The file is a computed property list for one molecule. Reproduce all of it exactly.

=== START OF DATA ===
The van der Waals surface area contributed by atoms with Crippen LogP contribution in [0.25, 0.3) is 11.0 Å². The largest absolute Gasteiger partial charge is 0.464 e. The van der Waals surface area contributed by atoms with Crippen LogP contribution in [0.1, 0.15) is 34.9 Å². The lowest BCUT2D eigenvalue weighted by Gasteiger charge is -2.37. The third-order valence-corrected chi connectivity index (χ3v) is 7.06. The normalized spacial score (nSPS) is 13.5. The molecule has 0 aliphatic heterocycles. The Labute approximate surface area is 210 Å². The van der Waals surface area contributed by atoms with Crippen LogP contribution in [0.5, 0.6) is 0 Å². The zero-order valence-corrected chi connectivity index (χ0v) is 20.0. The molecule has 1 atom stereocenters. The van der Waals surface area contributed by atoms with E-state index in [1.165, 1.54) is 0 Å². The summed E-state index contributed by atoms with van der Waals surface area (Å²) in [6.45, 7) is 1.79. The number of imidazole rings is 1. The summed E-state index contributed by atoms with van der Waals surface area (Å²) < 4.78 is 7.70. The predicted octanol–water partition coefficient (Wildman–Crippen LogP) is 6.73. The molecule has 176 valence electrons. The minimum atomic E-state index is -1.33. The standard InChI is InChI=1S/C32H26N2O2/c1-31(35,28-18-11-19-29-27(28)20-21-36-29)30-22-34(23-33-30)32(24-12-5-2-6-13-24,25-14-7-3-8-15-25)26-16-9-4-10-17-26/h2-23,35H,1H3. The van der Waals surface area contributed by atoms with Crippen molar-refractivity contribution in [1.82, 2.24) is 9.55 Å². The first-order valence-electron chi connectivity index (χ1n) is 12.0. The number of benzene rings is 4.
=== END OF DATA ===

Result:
The van der Waals surface area contributed by atoms with Crippen LogP contribution in [0.25, 0.3) is 11.0 Å². The largest absolute Gasteiger partial charge is 0.464 e. The van der Waals surface area contributed by atoms with Crippen LogP contribution in [0.1, 0.15) is 34.9 Å². The lowest BCUT2D eigenvalue weighted by Gasteiger charge is -2.37. The third-order valence-corrected chi connectivity index (χ3v) is 7.06. The normalized spacial score (nSPS) is 13.5. The molecule has 0 aliphatic heterocycles. The Labute approximate surface area is 210 Å². The van der Waals surface area contributed by atoms with Crippen LogP contribution in [0.5, 0.6) is 0 Å². The zero-order valence-corrected chi connectivity index (χ0v) is 20.0. The molecule has 1 atom stereocenters. The van der Waals surface area contributed by atoms with E-state index in [1.165, 1.54) is 0 Å². The summed E-state index contributed by atoms with van der Waals surface area (Å²) in [6.45, 7) is 1.79. The number of imidazole rings is 1. The summed E-state index contributed by atoms with van der Waals surface area (Å²) < 4.78 is 7.70. The predicted octanol–water partition coefficient (Wildman–Crippen LogP) is 6.73. The molecule has 176 valence electrons. The minimum atomic E-state index is -1.33. The standard InChI is InChI=1S/C32H26N2O2/c1-31(35,28-18-11-19-29-27(28)20-21-36-29)30-22-34(23-33-30)32(24-12-5-2-6-13-24,25-14-7-3-8-15-25)26-16-9-4-10-17-26/h2-23,35H,1H3. The van der Waals surface area contributed by atoms with Crippen molar-refractivity contribution in [1.82, 2.24) is 9.55 Å². The first-order valence-electron chi connectivity index (χ1n) is 12.0. The number of benzene rings is 4.